A mechanical study of retting in Flax (Linum usitatissimum L.) and Hemp (Cannabis sativa L.) stems

Booth, I. and Goodman, A. M. (2003) A mechanical study of retting in Flax (Linum usitatissimum L.) and Hemp (Cannabis sativa L.) stems. Comparative Biochemistry and Physiology Part A: Molecular & Integrative Physiology , 134 (3: Supplement 1). pp. 45-46. ISSN 1095-6433

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Full text URL: http://dx.doi.org/10.1016/S1095-6433(03)00034-5

Abstract

Flax and hemp produce phloem fibres towards the periphery of their stems; individual fibre cells are cemented into discrete bundles around the xylem core by a complex matrix of pectins, hemi-celluloses and lignin. Extraction of undamaged fibres from this structure is critical in successful fibre production. Typically, the cut stems are laid on the ground in swaths for several weeks, where aerobic fungi colonize the senescing stem and hydrolytic enzymes digest the fibre-bundle matrix (dew-retting). More recently, flax stems have been chemically desiccated and the fibre-bundle matrix digested in the standing crop, prior to cutting (stand-retting). Dew-retted hemp stems were clamped horizontally into the jaws of a tensile testing machine and the work required to remove a strip of fibre-containing peel from the xylem core was measured. A similar investigation was carried out on desiccated flax stems, but samples were clamped vertically due to their finer diameters. Results show an initial increase in the work to peel associated with the dehydration of the stems, from 185–210 J m-2 in dew-retted hemp and 210–540 J m-2 in desiccated flax. In both cases this initial increase was followed by a 45% reduction in the work to peel during the following 3–4 weeks, despite relatively constant stem moisture content. This is thought to be a result of the retting process. The peel test can be used to monitor changes at the interface between the fibres and the xylem core during retting, allowing the process to be quantified and compared under different production conditions.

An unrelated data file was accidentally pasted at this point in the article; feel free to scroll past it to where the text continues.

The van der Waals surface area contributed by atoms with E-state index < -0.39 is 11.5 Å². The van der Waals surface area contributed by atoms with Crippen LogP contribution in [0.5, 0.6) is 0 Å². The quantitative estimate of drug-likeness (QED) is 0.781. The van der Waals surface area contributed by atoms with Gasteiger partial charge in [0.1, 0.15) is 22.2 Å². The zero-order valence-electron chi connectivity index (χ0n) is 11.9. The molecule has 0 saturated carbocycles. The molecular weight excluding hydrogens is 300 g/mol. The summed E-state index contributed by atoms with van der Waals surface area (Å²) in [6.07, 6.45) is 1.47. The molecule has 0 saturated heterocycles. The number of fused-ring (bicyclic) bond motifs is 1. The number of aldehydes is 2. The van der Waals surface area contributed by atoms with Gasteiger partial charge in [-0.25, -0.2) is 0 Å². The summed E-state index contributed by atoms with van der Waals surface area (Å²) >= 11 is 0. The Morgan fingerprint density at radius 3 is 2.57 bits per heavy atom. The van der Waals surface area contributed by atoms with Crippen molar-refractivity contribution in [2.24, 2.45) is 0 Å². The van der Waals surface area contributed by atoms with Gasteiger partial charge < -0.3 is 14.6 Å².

Item Type:Article
Additional Information:Flax and hemp produce phloem fibres towards the periphery of their stems; individual fibre cells are cemented into discrete bundles around the xylem core by a complex matrix of pectins, hemi-celluloses and lignin. Extraction of undamaged fibres from this structure is critical in successful fibre production. Typically, the cut stems are laid on the ground in swaths for several weeks, where aerobic fungi colonize the senescing stem and hydrolytic enzymes digest the fibre-bundle matrix (dew-retting). More recently, flax stems have been chemically desiccated and the fibre-bundle matrix digested in the standing crop, prior to cutting (stand-retting). Dew-retted hemp stems were clamped horizontally into the jaws of a tensile testing machine and the work required to remove a strip of fibre-containing peel from the xylem core was measured. A similar investigation was carried out on desiccated flax stems, but samples were clamped vertically due to their finer diameters. Results show an initial increase in the work to peel associated with the dehydration of the stems, from 185–210 J m-2 in dew-retted hemp and 210–540 J m-2 in desiccated flax. In both cases this initial increase was followed by a 45% reduction in the work to peel during the following 3–4 weeks, despite relatively constant stem moisture content. This is thought to be a result of the retting process. The peel test can be used to monitor changes at the interface between the fibres and the xylem core during retting, allowing the process to be quantified and compared under different production conditions.
Keywords:Linum usitatissimum L., Flax, Hemp, Peel test, Retting, fibres
Subjects:C Biological Sciences > C210 Applied Botany
D Veterinary Sciences, Agriculture and related subjects > D415 Crop Production
C Biological Sciences > C110 Applied Biology
Divisions:College of Science > School of Life Sciences
ID Code:3537
Deposited By: Adrian Goodman
Deposited On:24 Oct 2010 00:20
Last Modified:13 Apr 2012 16:33

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